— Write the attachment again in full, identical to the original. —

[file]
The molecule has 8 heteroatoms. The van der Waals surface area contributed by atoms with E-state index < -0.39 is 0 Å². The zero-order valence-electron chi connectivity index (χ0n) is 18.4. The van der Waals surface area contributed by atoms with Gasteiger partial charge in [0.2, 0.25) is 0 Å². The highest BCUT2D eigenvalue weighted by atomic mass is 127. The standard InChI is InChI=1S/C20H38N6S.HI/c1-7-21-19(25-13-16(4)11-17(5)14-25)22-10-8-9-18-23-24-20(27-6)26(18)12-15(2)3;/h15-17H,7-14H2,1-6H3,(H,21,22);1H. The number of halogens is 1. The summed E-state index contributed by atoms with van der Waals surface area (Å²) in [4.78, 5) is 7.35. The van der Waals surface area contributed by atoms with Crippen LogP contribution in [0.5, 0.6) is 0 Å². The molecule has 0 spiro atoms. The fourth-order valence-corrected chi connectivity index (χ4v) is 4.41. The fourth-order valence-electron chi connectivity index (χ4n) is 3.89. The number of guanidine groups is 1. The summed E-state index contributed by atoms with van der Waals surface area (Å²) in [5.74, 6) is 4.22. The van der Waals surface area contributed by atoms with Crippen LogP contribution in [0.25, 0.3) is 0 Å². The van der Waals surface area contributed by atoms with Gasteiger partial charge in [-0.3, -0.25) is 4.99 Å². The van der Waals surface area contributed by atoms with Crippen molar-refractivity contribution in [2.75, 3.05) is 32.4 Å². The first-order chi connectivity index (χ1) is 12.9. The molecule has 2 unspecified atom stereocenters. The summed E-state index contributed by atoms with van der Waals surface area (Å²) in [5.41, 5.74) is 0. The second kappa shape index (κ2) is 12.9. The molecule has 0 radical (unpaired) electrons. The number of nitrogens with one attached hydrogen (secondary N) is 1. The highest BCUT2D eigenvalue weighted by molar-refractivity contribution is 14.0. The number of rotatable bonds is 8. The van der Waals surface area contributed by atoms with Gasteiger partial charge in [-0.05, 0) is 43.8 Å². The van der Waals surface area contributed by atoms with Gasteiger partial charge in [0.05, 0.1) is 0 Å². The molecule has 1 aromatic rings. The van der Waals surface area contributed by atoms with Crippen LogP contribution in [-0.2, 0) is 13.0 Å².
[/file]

The molecule has 8 heteroatoms. The van der Waals surface area contributed by atoms with E-state index < -0.39 is 0 Å². The zero-order valence-electron chi connectivity index (χ0n) is 18.4. The van der Waals surface area contributed by atoms with Gasteiger partial charge in [0.2, 0.25) is 0 Å². The highest BCUT2D eigenvalue weighted by atomic mass is 127. The standard InChI is InChI=1S/C20H38N6S.HI/c1-7-21-19(25-13-16(4)11-17(5)14-25)22-10-8-9-18-23-24-20(27-6)26(18)12-15(2)3;/h15-17H,7-14H2,1-6H3,(H,21,22);1H. The number of halogens is 1. The summed E-state index contributed by atoms with van der Waals surface area (Å²) in [4.78, 5) is 7.35. The van der Waals surface area contributed by atoms with Crippen LogP contribution in [0.5, 0.6) is 0 Å². The molecule has 0 spiro atoms. The fourth-order valence-corrected chi connectivity index (χ4v) is 4.41. The fourth-order valence-electron chi connectivity index (χ4n) is 3.89. The number of guanidine groups is 1. The summed E-state index contributed by atoms with van der Waals surface area (Å²) in [5.74, 6) is 4.22. The van der Waals surface area contributed by atoms with Crippen LogP contribution in [0.25, 0.3) is 0 Å². The van der Waals surface area contributed by atoms with Gasteiger partial charge in [-0.3, -0.25) is 4.99 Å². The van der Waals surface area contributed by atoms with Crippen molar-refractivity contribution in [2.75, 3.05) is 32.4 Å². The first-order chi connectivity index (χ1) is 12.9. The molecule has 2 unspecified atom stereocenters. The summed E-state index contributed by atoms with van der Waals surface area (Å²) in [5.41, 5.74) is 0. The second kappa shape index (κ2) is 12.9. The molecule has 0 radical (unpaired) electrons. The number of nitrogens with one attached hydrogen (secondary N) is 1. The highest BCUT2D eigenvalue weighted by molar-refractivity contribution is 14.0. The number of rotatable bonds is 8. The van der Waals surface area contributed by atoms with Gasteiger partial charge in [-0.05, 0) is 43.8 Å². The van der Waals surface area contributed by atoms with Gasteiger partial charge in [0.05, 0.1) is 0 Å². The molecule has 1 aromatic rings. The van der Waals surface area contributed by atoms with Crippen LogP contribution in [-0.2, 0) is 13.0 Å².